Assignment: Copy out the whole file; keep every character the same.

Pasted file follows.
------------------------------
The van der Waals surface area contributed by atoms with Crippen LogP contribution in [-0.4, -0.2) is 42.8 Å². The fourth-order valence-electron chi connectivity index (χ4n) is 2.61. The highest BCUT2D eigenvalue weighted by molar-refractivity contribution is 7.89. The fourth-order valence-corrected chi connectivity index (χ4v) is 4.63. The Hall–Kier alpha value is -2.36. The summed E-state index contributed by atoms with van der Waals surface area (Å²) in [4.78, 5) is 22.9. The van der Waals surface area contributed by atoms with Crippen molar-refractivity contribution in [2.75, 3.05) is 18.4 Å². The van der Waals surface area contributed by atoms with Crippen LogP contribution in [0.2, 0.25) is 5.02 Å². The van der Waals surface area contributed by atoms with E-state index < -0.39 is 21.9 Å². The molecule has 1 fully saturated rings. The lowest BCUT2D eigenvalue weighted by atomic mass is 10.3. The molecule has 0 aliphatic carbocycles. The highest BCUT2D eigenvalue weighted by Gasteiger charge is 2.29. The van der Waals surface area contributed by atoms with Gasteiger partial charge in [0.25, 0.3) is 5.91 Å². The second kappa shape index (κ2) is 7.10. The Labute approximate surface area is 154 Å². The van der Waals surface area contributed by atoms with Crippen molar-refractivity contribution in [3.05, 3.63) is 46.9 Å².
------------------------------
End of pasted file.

The van der Waals surface area contributed by atoms with Crippen LogP contribution in [-0.4, -0.2) is 42.8 Å². The fourth-order valence-electron chi connectivity index (χ4n) is 2.61. The highest BCUT2D eigenvalue weighted by molar-refractivity contribution is 7.89. The fourth-order valence-corrected chi connectivity index (χ4v) is 4.63. The Hall–Kier alpha value is -2.36. The summed E-state index contributed by atoms with van der Waals surface area (Å²) in [4.78, 5) is 22.9. The van der Waals surface area contributed by atoms with Crippen molar-refractivity contribution in [2.75, 3.05) is 18.4 Å². The van der Waals surface area contributed by atoms with Crippen LogP contribution in [0.2, 0.25) is 5.02 Å². The van der Waals surface area contributed by atoms with E-state index < -0.39 is 21.9 Å². The molecule has 1 fully saturated rings. The lowest BCUT2D eigenvalue weighted by atomic mass is 10.3. The molecule has 0 aliphatic carbocycles. The highest BCUT2D eigenvalue weighted by Gasteiger charge is 2.29. The van der Waals surface area contributed by atoms with Gasteiger partial charge in [0.25, 0.3) is 5.91 Å². The second kappa shape index (κ2) is 7.10. The Labute approximate surface area is 154 Å². The van der Waals surface area contributed by atoms with Crippen molar-refractivity contribution in [3.05, 3.63) is 46.9 Å².